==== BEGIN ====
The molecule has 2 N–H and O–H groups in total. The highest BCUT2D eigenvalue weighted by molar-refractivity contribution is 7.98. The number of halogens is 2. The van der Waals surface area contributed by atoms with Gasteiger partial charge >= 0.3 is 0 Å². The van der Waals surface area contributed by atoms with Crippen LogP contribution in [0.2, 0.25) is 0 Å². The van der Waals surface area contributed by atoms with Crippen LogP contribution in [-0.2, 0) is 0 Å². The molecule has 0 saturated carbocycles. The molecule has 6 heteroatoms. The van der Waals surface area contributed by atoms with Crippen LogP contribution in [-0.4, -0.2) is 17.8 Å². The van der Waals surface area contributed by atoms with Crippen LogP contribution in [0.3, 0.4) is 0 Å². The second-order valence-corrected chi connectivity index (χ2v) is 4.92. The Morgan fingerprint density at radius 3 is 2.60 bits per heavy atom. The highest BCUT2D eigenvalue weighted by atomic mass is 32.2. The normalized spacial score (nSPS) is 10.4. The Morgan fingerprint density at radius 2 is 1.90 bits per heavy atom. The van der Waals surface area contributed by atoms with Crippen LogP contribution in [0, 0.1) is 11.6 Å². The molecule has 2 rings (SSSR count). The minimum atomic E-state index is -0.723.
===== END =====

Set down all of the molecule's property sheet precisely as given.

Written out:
The molecule has 2 N–H and O–H groups in total. The highest BCUT2D eigenvalue weighted by molar-refractivity contribution is 7.98. The number of halogens is 2. The van der Waals surface area contributed by atoms with Gasteiger partial charge >= 0.3 is 0 Å². The van der Waals surface area contributed by atoms with Crippen LogP contribution in [0.2, 0.25) is 0 Å². The van der Waals surface area contributed by atoms with Crippen LogP contribution in [-0.2, 0) is 0 Å². The molecule has 0 saturated carbocycles. The molecule has 6 heteroatoms. The van der Waals surface area contributed by atoms with Crippen LogP contribution in [-0.4, -0.2) is 17.8 Å². The van der Waals surface area contributed by atoms with Crippen LogP contribution in [0.3, 0.4) is 0 Å². The second-order valence-corrected chi connectivity index (χ2v) is 4.92. The Morgan fingerprint density at radius 3 is 2.60 bits per heavy atom. The highest BCUT2D eigenvalue weighted by atomic mass is 32.2. The normalized spacial score (nSPS) is 10.4. The Morgan fingerprint density at radius 2 is 1.90 bits per heavy atom. The van der Waals surface area contributed by atoms with Crippen LogP contribution in [0, 0.1) is 11.6 Å². The molecule has 2 rings (SSSR count). The minimum atomic E-state index is -0.723.